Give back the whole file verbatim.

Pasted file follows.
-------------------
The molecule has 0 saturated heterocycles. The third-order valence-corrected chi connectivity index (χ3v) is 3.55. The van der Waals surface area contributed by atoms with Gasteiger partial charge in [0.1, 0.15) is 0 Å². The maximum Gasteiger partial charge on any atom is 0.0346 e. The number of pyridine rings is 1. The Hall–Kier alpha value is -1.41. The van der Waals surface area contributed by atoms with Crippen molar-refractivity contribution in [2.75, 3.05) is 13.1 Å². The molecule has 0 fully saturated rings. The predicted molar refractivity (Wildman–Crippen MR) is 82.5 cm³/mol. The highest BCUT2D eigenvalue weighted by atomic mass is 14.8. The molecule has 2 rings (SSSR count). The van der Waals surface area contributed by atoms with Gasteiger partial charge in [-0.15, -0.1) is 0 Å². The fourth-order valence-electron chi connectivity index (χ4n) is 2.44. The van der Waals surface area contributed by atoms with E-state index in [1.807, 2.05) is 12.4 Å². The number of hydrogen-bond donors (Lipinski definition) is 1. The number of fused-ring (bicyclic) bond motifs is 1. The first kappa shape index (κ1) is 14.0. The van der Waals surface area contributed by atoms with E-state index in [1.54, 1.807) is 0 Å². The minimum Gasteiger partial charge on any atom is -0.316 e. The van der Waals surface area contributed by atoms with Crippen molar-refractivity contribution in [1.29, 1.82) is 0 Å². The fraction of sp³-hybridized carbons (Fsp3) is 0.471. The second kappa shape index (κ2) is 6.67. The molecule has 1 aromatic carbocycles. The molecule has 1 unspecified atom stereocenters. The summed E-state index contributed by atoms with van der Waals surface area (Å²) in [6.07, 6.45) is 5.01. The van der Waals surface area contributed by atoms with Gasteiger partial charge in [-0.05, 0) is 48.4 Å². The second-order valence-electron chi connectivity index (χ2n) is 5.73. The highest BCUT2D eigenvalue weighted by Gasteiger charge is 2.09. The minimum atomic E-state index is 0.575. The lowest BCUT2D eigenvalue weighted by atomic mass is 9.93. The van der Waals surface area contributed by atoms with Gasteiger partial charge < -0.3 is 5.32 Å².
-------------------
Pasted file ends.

The molecule has 0 saturated heterocycles. The third-order valence-corrected chi connectivity index (χ3v) is 3.55. The van der Waals surface area contributed by atoms with Gasteiger partial charge in [0.1, 0.15) is 0 Å². The maximum Gasteiger partial charge on any atom is 0.0346 e. The number of pyridine rings is 1. The Hall–Kier alpha value is -1.41. The van der Waals surface area contributed by atoms with Crippen molar-refractivity contribution in [2.75, 3.05) is 13.1 Å². The molecule has 0 fully saturated rings. The predicted molar refractivity (Wildman–Crippen MR) is 82.5 cm³/mol. The highest BCUT2D eigenvalue weighted by atomic mass is 14.8. The molecule has 2 rings (SSSR count). The van der Waals surface area contributed by atoms with Gasteiger partial charge in [-0.15, -0.1) is 0 Å². The fourth-order valence-electron chi connectivity index (χ4n) is 2.44. The van der Waals surface area contributed by atoms with E-state index in [1.807, 2.05) is 12.4 Å². The number of hydrogen-bond donors (Lipinski definition) is 1. The number of fused-ring (bicyclic) bond motifs is 1. The first kappa shape index (κ1) is 14.0. The van der Waals surface area contributed by atoms with E-state index in [1.54, 1.807) is 0 Å². The minimum Gasteiger partial charge on any atom is -0.316 e. The van der Waals surface area contributed by atoms with Crippen molar-refractivity contribution in [1.29, 1.82) is 0 Å². The fraction of sp³-hybridized carbons (Fsp3) is 0.471. The second kappa shape index (κ2) is 6.67. The molecule has 1 aromatic carbocycles. The molecule has 1 unspecified atom stereocenters. The summed E-state index contributed by atoms with van der Waals surface area (Å²) in [6.07, 6.45) is 5.01. The van der Waals surface area contributed by atoms with Gasteiger partial charge in [-0.05, 0) is 48.4 Å². The second-order valence-electron chi connectivity index (χ2n) is 5.73. The highest BCUT2D eigenvalue weighted by Gasteiger charge is 2.09. The minimum atomic E-state index is 0.575. The lowest BCUT2D eigenvalue weighted by atomic mass is 9.93. The van der Waals surface area contributed by atoms with Gasteiger partial charge < -0.3 is 5.32 Å².